Figure 1a. An irregular patch of alopecia on the pubis with follicular hyperkeratosis and hyperpigmentation
Figure 1b. Magnified view revealing decreased hair density, broken hairs with different shaft lengths (arrows) and short vellous hairs
What is the most likely diagnosis?
What are the diagnostic criteria for trichotillomania?
What are the main clinical manifestations in trichotillomania?
What is the differential diagnosis?
What are the treatment options for this disease?
What is the prognosis for this disease?
The most likely diagnosis is trichotillomania (TTM). Trichotillomania is a primary psychiatric disorder with dermatological signs. It is considered an impulse control disorder in the Diagnostic and Statistical Manual of Mental Disorders, 4th edition (DSM-IV).1 Although TTM was previously considered an infrequent condition, it is now thought to occur in 1–4% of the general population.1
The disorder causes clinically significant distress or impairment in social, occupational, or other important areas of functioning. The DSM-IV criteria for TTM are:1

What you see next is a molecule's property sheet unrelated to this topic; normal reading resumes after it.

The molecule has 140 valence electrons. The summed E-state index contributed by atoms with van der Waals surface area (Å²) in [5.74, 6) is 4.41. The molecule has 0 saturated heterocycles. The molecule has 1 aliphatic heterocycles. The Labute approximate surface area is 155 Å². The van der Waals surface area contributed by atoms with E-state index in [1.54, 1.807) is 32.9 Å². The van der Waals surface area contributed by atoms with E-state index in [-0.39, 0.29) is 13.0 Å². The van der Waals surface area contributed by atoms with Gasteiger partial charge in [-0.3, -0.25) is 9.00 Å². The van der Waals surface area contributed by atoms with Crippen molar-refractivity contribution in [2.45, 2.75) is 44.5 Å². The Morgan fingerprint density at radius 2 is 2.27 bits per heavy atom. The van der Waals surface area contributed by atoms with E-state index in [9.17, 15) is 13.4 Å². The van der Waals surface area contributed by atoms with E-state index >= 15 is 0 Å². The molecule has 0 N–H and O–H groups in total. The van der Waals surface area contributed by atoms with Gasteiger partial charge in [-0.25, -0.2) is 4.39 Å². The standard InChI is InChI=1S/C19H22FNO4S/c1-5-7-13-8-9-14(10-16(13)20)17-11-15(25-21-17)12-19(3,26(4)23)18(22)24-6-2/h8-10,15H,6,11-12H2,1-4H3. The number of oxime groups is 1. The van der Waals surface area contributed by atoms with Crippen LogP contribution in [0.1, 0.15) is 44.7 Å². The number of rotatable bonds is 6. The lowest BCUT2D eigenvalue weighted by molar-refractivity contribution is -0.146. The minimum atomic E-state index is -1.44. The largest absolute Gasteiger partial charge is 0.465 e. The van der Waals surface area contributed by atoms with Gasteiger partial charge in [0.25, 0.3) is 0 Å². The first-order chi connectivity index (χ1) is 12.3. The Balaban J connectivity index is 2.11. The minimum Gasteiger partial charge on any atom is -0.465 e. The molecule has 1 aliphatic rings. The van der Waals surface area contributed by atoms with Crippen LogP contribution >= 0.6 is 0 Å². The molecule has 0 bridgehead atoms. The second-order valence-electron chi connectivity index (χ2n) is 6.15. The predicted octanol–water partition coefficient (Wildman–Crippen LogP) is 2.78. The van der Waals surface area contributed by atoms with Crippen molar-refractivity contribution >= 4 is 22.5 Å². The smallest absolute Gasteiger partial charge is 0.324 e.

- periodic pulling out of the hair, resulting in visible hair loss
- an increasing sense of tension before pulling out the hair, or when trying to resist the conduct
- satisfaction or liberation when pulling out the hair.
Any hair surface can be affected. However, the most common areas affected are the scalp, eyebrows and eyelashes. The most affected scalp areas are the anterior regions and the vertex. The lower eyelid lashes are usually not involved, which helps to differentiate it from alopecia areata. It is quite uncommon for solely the pubic area to be affected (2–5% of cases),2 and this is usually indicative of a psychiatric disorder.3 However, it is not that unusual (17%) in people who pull hairs from multiple locations.3